I was listening to an online sermon series recently, when I heard a phrase, which I suppose is old but seemed to strike me as relevant today, that “worry is practical atheism”.
Now, I know several people—many from the blogosphere realm—who call themselves atheists; and I’m happy to call them my friends. I’ve talked to several of them, both through online commentary and discussion forums, and through personal contact and face-to-face conversation and, though I may not agree with some of the conclusions they’ve come to, I can see, and understand, how many of them got there.
But what is atheism? How can someone be both a Christian and an atheist? And, how does all this apply to the phrase, “worry is practical atheism”?
From Webster’s Concise Encyclopedia we see that atheism is:
“. . . critique and denial of metaphysical beliefs in God or divine beings. Unlike agnosticism, which leaves open the question of whether there is a God, atheism is a positive denial.”
So, how can one be both a Christian and an atheist? How does it apply to the saying, “worry is practical atheism?”
In essence, when you worry–when you find yourself in life situations where you either have no idea how you got there, any idea of how you can possibly get out, or what the resolution is going to be, yet there’s this burning desire inside you wherein you desperately need those answers–what you’re really saying is:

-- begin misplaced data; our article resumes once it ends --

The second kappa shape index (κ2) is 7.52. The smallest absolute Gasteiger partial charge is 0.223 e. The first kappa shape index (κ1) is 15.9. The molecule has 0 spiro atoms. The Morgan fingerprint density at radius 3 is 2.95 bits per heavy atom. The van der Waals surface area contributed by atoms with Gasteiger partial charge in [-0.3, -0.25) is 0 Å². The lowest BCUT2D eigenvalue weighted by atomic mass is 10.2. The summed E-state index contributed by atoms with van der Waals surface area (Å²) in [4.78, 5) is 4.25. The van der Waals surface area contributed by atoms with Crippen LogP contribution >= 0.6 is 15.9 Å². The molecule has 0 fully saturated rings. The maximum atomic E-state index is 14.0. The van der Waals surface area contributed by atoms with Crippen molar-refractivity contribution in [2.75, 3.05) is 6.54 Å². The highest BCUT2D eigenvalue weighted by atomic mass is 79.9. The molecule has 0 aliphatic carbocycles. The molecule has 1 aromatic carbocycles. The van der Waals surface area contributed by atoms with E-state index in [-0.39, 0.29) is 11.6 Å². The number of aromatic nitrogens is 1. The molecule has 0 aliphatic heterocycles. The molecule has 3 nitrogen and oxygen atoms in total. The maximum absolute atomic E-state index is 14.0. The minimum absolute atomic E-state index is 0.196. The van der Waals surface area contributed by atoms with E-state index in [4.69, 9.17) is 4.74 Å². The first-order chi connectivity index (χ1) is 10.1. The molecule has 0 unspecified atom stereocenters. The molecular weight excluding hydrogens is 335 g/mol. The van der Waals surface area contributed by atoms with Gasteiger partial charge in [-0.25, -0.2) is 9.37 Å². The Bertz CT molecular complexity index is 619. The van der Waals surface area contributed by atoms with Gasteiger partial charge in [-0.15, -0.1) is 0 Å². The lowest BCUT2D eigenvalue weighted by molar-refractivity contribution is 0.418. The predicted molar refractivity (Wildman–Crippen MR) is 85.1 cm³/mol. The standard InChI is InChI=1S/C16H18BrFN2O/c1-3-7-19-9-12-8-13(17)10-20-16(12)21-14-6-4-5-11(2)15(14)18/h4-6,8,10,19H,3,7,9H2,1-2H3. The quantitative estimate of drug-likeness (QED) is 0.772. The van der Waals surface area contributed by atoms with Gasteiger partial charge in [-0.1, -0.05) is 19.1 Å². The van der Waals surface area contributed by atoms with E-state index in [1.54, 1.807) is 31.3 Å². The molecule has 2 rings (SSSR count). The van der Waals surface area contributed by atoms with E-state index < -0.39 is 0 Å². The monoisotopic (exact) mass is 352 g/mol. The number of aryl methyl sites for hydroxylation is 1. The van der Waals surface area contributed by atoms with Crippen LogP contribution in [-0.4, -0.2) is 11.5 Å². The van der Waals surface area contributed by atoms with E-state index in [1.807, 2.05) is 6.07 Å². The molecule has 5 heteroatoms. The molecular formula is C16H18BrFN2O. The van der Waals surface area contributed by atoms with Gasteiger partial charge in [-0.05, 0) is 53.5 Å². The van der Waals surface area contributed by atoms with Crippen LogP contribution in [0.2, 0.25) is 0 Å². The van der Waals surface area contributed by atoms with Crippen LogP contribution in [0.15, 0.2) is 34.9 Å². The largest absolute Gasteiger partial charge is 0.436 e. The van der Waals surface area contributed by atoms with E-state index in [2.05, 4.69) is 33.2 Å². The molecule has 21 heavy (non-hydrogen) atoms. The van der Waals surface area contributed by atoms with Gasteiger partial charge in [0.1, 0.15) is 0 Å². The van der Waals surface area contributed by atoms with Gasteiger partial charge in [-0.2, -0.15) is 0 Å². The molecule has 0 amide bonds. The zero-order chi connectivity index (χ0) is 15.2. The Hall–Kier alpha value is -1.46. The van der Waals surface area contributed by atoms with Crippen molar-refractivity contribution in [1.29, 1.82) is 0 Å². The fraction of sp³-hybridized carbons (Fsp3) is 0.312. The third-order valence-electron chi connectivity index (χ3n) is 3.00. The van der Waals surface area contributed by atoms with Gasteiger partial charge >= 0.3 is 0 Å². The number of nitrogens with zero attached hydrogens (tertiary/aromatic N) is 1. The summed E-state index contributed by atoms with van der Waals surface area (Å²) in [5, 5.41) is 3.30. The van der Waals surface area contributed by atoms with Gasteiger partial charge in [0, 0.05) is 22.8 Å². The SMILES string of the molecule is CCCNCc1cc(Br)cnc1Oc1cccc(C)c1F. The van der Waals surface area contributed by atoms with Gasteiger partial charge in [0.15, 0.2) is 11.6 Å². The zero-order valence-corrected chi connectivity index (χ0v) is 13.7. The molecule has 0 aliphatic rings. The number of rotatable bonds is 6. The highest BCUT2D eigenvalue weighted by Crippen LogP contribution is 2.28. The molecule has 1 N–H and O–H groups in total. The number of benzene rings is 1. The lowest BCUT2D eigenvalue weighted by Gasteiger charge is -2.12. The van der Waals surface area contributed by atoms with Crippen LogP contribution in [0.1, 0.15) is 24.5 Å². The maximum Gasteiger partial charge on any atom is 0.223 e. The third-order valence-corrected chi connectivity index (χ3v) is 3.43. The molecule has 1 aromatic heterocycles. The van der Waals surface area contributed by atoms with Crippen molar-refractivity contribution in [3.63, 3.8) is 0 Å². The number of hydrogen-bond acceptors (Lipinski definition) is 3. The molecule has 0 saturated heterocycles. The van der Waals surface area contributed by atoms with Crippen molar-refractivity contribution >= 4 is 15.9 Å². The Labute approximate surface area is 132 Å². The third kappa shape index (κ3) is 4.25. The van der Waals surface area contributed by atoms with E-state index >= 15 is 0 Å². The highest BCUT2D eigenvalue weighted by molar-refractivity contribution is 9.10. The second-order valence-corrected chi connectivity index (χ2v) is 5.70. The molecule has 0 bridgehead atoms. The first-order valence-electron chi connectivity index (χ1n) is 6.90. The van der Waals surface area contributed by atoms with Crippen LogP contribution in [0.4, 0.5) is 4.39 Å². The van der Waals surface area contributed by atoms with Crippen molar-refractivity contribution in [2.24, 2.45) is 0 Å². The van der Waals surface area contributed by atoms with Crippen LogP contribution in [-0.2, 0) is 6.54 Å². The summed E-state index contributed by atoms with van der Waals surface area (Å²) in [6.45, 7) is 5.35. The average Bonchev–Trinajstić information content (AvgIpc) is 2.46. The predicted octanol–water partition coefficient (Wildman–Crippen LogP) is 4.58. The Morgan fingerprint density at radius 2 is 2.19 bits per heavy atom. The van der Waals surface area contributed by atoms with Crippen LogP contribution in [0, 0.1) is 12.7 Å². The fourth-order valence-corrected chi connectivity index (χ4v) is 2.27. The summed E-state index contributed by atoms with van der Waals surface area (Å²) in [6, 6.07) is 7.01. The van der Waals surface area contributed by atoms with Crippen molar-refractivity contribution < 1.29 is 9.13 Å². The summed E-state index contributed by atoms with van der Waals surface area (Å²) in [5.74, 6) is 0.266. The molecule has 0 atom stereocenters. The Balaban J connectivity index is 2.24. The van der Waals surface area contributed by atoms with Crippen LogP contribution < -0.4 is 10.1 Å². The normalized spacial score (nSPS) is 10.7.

- “I believe in a God who is in control of the universe, but not in one who is in control of my life.”
- “I believe in a God powerful enough to speak matter into existence, but not in one powerful enough to guide me through my current crisis.”
- “I believe in an all-knowing God, but my problem obviously caught him by surprise.”
You believe in God. Yet, you don’t.
So when you hear scripture like . . .
“That is why I tell you not to worry about everyday life—whether you have enough food and drink, or enough clothes to wear. Isn’t life more than food, and your body more than clothing? Look at the birds. They don’t plant or harvest or store food in barns, for your heavenly Father feeds them. And aren’t you far more valuable to him than they are? Can all your worries add a single moment to your life? …
Worry weighs a person down; an encouraging word cheers a person up.
Don’t worry about anything; instead, pray about everything. Tell God what you need, and thank him for all he has done.
1 Peter 3:13-15
Now, who will want to harm you if you are eager to do good? But even if you suffer for doing what is right, God will reward you for it. So don’t worry or be afraid of their threats. Instead, you must worship Christ as Lord of your life. And if someone asks about your Christian hope, always be ready to explain it.
. . . you’ll either believe . . . or you won’t.
Or, as another wise sage once said, “Do, or do not. There is no try.”